The Best Kept Secret in Green Building – a Conversation with Jerry Yudelson

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I had a conversation with Jerry Yudelson last week, six weeks after he became the President of the Green Building Initiative, the non profit with the rights to distribute Green Globes in the United States.

Jerry is known to many in the green building world. He was a co-founder of the first USGBC chapter and in the room when the Greenbuild convention and expo was conceived. He served on the USGBC national board of directors and he has been a prolific author and speaker about all things green building, including LEED. So, some were surprised when he assumed the helm of the Green Globes organization.

But any shock at Jerry’s new job is resoundingly suppressed when you hear him say that with more than four and a half million commercial buildings in the U.S., we have certified less than one percent of them as green. He describes his job as “not to get you to change from Protestant to Catholic, but rather to convert those with no religion to green building.”

Jerry readily acknowledges that with less than 1,000 Green Globes certified projects in the U.S., that represents less than a five percent market share. He confidently says his goal is to increase certification to more than 10,000 in the next five years.

He suggests that expanded brand acceptance and market share will be led by Green Globes independent onsite assessor model, something that differentiates this rating system from others. Not to mention that that this rating system is better, faster and cheaper.

Jerry sounds cautiously optimistic about both the changes in GSA and DoD policy in recent months to allow government projects to pursue Green Globes, but he points out that now individual agencies must see a benefit. He sees the real benefit being GBI’s standalone software feature providing an assessment of the federal government’s Guiding Principles for new construction, with a report detailing compliance.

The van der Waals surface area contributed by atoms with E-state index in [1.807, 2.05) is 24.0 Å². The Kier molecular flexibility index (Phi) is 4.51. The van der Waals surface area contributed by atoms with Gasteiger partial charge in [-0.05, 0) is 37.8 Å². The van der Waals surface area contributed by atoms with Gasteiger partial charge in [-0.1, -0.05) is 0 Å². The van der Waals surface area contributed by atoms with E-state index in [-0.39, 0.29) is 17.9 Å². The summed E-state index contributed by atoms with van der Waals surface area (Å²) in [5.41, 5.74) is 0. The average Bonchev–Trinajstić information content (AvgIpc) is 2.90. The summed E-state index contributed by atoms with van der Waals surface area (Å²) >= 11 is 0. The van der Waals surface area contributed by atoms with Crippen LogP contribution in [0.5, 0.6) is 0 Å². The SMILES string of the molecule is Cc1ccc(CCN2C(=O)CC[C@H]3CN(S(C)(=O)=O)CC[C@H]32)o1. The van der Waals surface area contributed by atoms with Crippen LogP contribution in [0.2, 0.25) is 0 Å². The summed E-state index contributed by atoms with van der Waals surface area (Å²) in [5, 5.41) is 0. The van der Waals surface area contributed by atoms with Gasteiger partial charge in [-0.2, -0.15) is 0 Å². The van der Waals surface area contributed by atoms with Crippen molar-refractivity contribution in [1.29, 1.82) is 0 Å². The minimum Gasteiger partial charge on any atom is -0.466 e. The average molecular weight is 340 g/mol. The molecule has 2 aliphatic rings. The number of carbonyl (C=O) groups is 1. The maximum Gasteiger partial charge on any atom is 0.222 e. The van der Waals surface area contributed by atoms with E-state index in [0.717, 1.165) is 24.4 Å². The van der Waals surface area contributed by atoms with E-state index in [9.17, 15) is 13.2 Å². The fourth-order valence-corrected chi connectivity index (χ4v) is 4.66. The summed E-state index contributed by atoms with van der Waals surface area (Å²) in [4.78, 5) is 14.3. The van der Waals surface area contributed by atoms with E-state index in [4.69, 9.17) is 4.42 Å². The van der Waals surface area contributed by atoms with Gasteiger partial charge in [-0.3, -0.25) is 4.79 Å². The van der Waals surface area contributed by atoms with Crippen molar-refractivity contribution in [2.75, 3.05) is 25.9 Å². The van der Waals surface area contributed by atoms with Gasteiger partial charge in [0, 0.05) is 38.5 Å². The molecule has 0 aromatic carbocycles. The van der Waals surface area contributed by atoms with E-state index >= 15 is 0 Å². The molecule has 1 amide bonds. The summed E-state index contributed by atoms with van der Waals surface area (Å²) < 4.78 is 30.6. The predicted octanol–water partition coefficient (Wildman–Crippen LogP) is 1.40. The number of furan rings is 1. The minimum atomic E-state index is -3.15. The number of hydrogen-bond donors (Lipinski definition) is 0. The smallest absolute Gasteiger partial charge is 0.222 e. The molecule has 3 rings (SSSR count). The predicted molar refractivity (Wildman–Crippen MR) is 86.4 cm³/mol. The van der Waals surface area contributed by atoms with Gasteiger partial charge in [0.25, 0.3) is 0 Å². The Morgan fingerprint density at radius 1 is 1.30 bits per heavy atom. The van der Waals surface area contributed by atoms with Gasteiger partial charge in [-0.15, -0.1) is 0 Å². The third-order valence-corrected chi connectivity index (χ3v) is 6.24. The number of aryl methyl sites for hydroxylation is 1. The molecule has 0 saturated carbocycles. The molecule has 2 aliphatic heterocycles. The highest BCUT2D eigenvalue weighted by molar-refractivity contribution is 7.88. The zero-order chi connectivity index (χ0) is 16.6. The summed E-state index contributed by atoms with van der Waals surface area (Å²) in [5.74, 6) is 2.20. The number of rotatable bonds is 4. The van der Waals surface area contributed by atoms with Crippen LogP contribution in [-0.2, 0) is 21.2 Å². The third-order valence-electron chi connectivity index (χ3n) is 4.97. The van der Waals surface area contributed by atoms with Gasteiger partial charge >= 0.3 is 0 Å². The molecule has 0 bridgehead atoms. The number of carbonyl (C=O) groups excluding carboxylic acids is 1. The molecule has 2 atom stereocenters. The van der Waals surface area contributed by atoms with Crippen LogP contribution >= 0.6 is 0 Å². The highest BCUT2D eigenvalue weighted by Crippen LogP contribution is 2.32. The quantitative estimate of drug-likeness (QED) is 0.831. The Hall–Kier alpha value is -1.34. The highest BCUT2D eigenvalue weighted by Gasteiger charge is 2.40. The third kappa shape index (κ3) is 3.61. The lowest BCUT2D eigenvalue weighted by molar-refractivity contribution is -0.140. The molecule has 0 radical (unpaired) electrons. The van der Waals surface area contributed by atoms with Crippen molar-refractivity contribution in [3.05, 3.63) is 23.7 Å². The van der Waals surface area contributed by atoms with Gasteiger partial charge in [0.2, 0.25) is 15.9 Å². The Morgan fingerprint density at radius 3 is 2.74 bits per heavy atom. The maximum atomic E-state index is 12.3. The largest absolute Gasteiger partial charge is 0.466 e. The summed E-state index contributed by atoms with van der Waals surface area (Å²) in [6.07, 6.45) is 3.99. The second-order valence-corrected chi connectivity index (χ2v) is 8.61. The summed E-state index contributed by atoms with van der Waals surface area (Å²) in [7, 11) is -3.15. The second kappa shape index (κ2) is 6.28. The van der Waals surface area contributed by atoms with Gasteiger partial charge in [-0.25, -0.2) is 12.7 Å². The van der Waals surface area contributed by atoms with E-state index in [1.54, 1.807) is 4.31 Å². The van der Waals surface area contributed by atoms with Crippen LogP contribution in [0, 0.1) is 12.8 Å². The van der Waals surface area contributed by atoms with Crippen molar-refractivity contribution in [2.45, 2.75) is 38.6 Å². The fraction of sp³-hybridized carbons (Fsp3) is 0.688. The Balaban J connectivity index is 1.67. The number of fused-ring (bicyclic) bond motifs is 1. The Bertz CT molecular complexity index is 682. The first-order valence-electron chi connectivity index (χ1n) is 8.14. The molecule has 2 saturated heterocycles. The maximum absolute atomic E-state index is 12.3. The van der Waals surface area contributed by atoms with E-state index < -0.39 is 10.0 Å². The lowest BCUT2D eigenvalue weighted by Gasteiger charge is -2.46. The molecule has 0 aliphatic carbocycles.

Touting his motto, “It is green building for practical people” Jerry sees the larger growth opportunity in the private sector, from retail to healthcare. And while the certification system is weighted heavily towards energy performance (390 of 1,000 possible new construction points), the new version of Green Globes launched in 2013, allows a project the flexibility to select between four paths for demonstrating energy compliance. He doesn’t disagree that some will be drawn to the fact that the cost of pursuing Green Globes is half the cost of LEED, in large measure because there is no need for specialized consultants, but Jerry wants to talk about the value added of Green Globes’ independent assessors who bring their professional judgment when visiting each site.

He does not advocate mandatory green building laws for private building and he sees a benefit of allowing the freedom of the marketplace to control this rapidly changing field, where performance counts.

Jerry makes clear the number one issue in green building today is the value added proposition. Green building must provide value or the whole industry will be out of business in ten years.

And while he has only been on the job since January 6th, it is clear the recent announcements of Whole Foods stores and Fidelity Investor Centers pursuing Green Globes are representative of perceived value he is pursuing in retail.

It is clear that Jerry wants us all to know about “the best kept secret in green building.”

Article by Stuart Kaplow, appearing courtesy Green Building Law Update.

About Author

Walter’s contributions to CleanTechies over the past 4 years have been instrumental in growing the publications social media channels via his ongoing editorial and data driven strategies. He is the founder and managing director of Sunflower Tax, a renewable energy tax and finance consultancy based in San Diego, California. Active in the San Diego clean technology community, participating in events sponsored by CleanTech San Diego, EcoTopics, and Cleantech Open San Diego, Walter has also been a presenter at numerous California Center for Sustainability (CCSE) programs. He currently serves as an adjunct professor at the University of San Diego School of Law where he teaches a course on energy taxation and policy.